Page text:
Thursday, March 24, 2011

Make Something of Yourself

Updated from a March 2011 post. 
Have you ever wanted to make something?  To contribute a useful object to the existing stock of reality?  My grandfather was a builder of bookcases, cabinets, tinkered with engines and machinery. I inherited his wooden workbench complete with a vice, and cubby holes. And with it was a collection of vintage tools.  The picture above are three of his measuring tools: a Starrett and a 4" precision ruler with a Stanley boxwood and brass folding ruler in the middle.

Building a treehouse for my daughter was among the most satisfying things I've ever done. Find a site, draw the design, and buy the materials. Every day I was building it, I went to sleep thinking about the next task: hammering nails, shingling a roof, and painting the siding. The treehouse still stands unlike a lot of things where I've expended effort only to end with something abstract or amorphous.  

This is a short list of authors who express the satisfaction of making something from start to finish: one house, one ship, and one motorcycle.  Updated with a another house and a coffin.


1.  A Place of My Own: The Education of an Amateur Builder, Michael Pollan (1997).  I admire this book for the careful details described in the writing but also for what the author accomplishes--a snug "dream hut" in the woods. Bought as a remainder.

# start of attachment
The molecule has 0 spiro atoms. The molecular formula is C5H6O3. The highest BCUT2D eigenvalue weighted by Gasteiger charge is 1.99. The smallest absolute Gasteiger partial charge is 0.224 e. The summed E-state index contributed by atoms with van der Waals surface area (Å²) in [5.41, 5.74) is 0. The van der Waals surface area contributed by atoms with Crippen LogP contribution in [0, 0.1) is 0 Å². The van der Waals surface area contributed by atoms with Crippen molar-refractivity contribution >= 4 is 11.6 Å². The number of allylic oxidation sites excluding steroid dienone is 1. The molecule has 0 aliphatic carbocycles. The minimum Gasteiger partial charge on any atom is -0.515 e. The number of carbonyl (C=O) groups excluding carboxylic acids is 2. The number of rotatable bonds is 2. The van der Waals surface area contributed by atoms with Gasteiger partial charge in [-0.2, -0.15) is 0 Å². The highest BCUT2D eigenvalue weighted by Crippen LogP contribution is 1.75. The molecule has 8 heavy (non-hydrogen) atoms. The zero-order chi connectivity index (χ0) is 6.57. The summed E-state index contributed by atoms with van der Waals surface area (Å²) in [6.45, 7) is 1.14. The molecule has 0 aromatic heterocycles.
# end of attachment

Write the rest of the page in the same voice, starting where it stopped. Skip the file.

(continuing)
2.  Spartina, John Casey (1989).   John Casey's novel about a Rhode Island fisherman struggling to build a fishing boat in his back yard.  It goes against my bias to include only non-fiction on my lists.   The thing about boats is that when you're on them, they are your self contained world.  If it's a boat you made, it's your self-made world.  Bought new read for a book club selection.


3.  Rebuilding the Indian: A Memoir, Fred Haefele (1998).  The author couldn't get his book published and as a diversion bought a box of parts to a 1941 Indian Chief Motorcycle. Haefele is an arborist by profession who describes his experience-- and anyone else who has ever tinkered or built something--as "the spirit of the backyard Daedalus."  Bought as a remainder.


Another exception to my list are two books I don't yet own but are on my wish list of "Want to Read" books by David Giffels...


4. All the Way Home: Building a Family in a Falling-Down House, David Giffels (2008).  Described as a funny, poignant, and confounding journey as he and his wife and a colorful collection of helpers turn a money pit into a house that will complete their family.



5. Furnishing Eternity: A Father, a Son, a Coffin, and a Measure of Life, David Giffels (2018).  A book that combines the larger questions of life, heirloom tools, and carpentry.  As of this post, I've ordered.  

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